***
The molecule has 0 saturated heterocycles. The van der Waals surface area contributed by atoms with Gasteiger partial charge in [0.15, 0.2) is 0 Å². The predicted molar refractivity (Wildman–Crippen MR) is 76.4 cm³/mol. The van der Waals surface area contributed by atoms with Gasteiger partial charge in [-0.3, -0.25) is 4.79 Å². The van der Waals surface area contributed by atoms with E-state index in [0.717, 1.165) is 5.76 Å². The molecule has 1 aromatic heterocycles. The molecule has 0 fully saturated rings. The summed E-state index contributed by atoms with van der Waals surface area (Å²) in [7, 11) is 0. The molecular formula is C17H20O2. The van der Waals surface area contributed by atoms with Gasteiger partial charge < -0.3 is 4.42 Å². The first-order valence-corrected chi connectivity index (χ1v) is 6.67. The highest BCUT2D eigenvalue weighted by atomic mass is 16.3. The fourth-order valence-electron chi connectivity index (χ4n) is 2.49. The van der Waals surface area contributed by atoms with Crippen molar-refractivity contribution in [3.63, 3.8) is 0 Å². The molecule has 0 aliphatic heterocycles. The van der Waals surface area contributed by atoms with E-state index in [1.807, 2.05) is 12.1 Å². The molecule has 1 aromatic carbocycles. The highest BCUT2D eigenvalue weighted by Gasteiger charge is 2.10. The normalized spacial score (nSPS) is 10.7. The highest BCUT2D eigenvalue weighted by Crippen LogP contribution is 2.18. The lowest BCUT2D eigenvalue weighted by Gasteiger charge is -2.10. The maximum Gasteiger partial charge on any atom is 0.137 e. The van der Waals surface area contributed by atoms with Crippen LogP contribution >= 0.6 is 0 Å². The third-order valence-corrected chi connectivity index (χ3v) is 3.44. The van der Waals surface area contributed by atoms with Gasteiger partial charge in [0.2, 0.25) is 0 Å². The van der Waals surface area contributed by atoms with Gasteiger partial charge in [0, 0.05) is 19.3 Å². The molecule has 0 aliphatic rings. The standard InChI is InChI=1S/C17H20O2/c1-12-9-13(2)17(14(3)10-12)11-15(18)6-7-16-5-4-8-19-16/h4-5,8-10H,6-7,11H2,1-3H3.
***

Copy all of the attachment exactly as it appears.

The molecule has 0 saturated heterocycles. The van der Waals surface area contributed by atoms with Gasteiger partial charge in [0.15, 0.2) is 0 Å². The predicted molar refractivity (Wildman–Crippen MR) is 76.4 cm³/mol. The van der Waals surface area contributed by atoms with Gasteiger partial charge in [-0.3, -0.25) is 4.79 Å². The van der Waals surface area contributed by atoms with E-state index in [0.717, 1.165) is 5.76 Å². The molecule has 1 aromatic heterocycles. The molecule has 0 fully saturated rings. The summed E-state index contributed by atoms with van der Waals surface area (Å²) in [7, 11) is 0. The molecular formula is C17H20O2. The van der Waals surface area contributed by atoms with Gasteiger partial charge < -0.3 is 4.42 Å². The first-order valence-corrected chi connectivity index (χ1v) is 6.67. The highest BCUT2D eigenvalue weighted by atomic mass is 16.3. The fourth-order valence-electron chi connectivity index (χ4n) is 2.49. The van der Waals surface area contributed by atoms with Crippen molar-refractivity contribution in [3.63, 3.8) is 0 Å². The molecule has 0 aliphatic heterocycles. The van der Waals surface area contributed by atoms with E-state index in [1.807, 2.05) is 12.1 Å². The molecule has 1 aromatic carbocycles. The highest BCUT2D eigenvalue weighted by Gasteiger charge is 2.10. The normalized spacial score (nSPS) is 10.7. The highest BCUT2D eigenvalue weighted by Crippen LogP contribution is 2.18. The lowest BCUT2D eigenvalue weighted by Gasteiger charge is -2.10. The maximum Gasteiger partial charge on any atom is 0.137 e. The van der Waals surface area contributed by atoms with Crippen LogP contribution >= 0.6 is 0 Å². The third-order valence-corrected chi connectivity index (χ3v) is 3.44. The van der Waals surface area contributed by atoms with Gasteiger partial charge in [0.2, 0.25) is 0 Å². The van der Waals surface area contributed by atoms with Gasteiger partial charge in [0, 0.05) is 19.3 Å². The molecule has 0 aliphatic rings. The standard InChI is InChI=1S/C17H20O2/c1-12-9-13(2)17(14(3)10-12)11-15(18)6-7-16-5-4-8-19-16/h4-5,8-10H,6-7,11H2,1-3H3.